PORT ELIZABETH, SOUTH AFRICA, Sept 23 — South Africa’s Deputy Minister of Labour, Phathekile Holomisa, has voiced concern over what he refers to as high levels of collusion in the construction industry.
Speaking at the annual Master Builders South Africa Congress in Port Elizabeth Monday, he said big construction and engineering groups were part of numerous cartels operating in major projects.
The practice of collusion in the construction industry ensured that competitive bidding was eliminated. A recent investigation by the Competition Commission identified 300 cases of collusion in the construction and engineering industry, between 2006 and 2009.
“Instead of companies competing fairly, they tend to collude among themselves — in such a way that even the bidders end up receiving something because of the cartel-like kind of operation that they have,” said Holomisa.
“So that does therefore tend to delay transformation that is necessary — because it is the big companies that are in the forefront now, the ones that are still not transformed — that are able to take advantage of the opportunities that are there.”
The seasonally adjusted gross domestic product (GDP) data for the first quarter of 2014 showed that the most notable performance was the construction industry, with a 4.9 per cent increase.
The congress provides an opportunity for national and African representatives to discuss the latest trends, opportunities and challenges faced by the construction industry.
The focus is the Eastern Cape, a province that is viewed as having the fastest growth in infrastructure, power generation and industrial development.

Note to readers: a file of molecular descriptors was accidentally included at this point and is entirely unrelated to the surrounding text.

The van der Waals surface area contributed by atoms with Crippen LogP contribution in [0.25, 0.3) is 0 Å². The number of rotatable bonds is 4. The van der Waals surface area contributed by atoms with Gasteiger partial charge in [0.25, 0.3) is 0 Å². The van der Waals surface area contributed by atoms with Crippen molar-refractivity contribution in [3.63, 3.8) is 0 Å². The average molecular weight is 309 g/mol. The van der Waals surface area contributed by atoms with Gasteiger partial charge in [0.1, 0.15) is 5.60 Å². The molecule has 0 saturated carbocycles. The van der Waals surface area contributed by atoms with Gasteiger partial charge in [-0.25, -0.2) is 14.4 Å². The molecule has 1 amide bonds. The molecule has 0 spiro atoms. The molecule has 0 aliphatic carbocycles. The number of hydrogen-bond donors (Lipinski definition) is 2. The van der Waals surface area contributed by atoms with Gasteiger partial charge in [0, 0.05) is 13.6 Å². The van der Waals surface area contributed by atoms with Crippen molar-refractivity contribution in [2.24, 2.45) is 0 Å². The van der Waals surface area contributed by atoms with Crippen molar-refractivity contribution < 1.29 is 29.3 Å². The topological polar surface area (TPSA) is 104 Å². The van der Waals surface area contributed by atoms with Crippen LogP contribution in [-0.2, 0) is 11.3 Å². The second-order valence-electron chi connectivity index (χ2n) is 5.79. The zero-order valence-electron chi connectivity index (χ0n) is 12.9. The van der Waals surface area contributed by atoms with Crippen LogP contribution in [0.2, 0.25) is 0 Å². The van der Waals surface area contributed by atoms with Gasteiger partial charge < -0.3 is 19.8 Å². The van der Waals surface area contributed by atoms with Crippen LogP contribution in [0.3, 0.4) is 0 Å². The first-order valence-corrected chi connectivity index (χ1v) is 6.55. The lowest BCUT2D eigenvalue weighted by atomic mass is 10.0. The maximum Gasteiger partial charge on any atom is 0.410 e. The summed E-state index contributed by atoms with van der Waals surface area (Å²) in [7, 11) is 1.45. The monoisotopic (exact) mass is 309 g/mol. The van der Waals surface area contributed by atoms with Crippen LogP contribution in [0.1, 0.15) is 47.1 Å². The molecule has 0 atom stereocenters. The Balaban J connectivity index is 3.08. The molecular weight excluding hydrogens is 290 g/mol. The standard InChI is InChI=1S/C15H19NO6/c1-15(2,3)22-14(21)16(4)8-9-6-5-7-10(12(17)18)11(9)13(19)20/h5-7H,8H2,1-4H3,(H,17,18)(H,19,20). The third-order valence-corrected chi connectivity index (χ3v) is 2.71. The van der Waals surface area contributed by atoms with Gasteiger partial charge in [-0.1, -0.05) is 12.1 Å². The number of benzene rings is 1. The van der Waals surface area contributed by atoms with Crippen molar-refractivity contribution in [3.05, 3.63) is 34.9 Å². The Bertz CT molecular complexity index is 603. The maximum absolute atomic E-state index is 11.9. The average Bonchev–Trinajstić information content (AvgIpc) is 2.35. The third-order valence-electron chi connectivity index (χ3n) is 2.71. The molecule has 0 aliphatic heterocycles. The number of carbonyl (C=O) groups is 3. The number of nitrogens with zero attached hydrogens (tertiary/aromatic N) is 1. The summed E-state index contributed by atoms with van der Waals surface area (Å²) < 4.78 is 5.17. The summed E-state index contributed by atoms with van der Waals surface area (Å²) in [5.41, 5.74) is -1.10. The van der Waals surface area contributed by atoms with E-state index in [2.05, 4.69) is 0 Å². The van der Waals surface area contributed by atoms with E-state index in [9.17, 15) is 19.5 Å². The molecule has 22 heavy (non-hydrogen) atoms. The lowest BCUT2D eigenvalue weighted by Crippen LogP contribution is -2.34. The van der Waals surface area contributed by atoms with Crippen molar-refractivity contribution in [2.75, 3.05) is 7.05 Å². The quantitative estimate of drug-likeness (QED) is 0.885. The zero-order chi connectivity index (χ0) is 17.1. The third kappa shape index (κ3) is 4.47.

According to Master Builder South Africa Executive Director, Thuli Dlamini, the building industry is crucial for job creation as it is not overly reliant on a highly-skilled workforce.
She said any increase in activity levels within the sector could quickly translate into higher employment since a lack of skills does not impose constraints.
“For infrastructure to be there, it needs the construction industry. The trillions of rand that have been set aside in the past years are intended to ensure that our infrastructure is up to standard. Building of dams and roads are the necessary ingredients for any economy to grow,” says Holomisa.
The strategic importance of the construction and engineering industry for economic growth in South Africa is backed up by leading economists.
The Chief Economist at Econometrix, Azar Jammine, said the construction industry was used as a tool by governments around the world for economic recovery.
The South African government adopted such a stance following the 2008-2009 global financial crisis.
Jammine said the country still lagged well below the necessary infrastructure investment when compared with other developing economies.
“What I find rather depressing was to see a graph in which compared the ratio of construction investment to GDP of different countries and South Africa was at the bottom of the pile and clearly if we want to be able to supply the goods and services that the country needs in the longer term we need to invest far more in civil engineering and building activity in the country.”
Industry specialists say empowerment in the construction sector must be measured against its sustainability.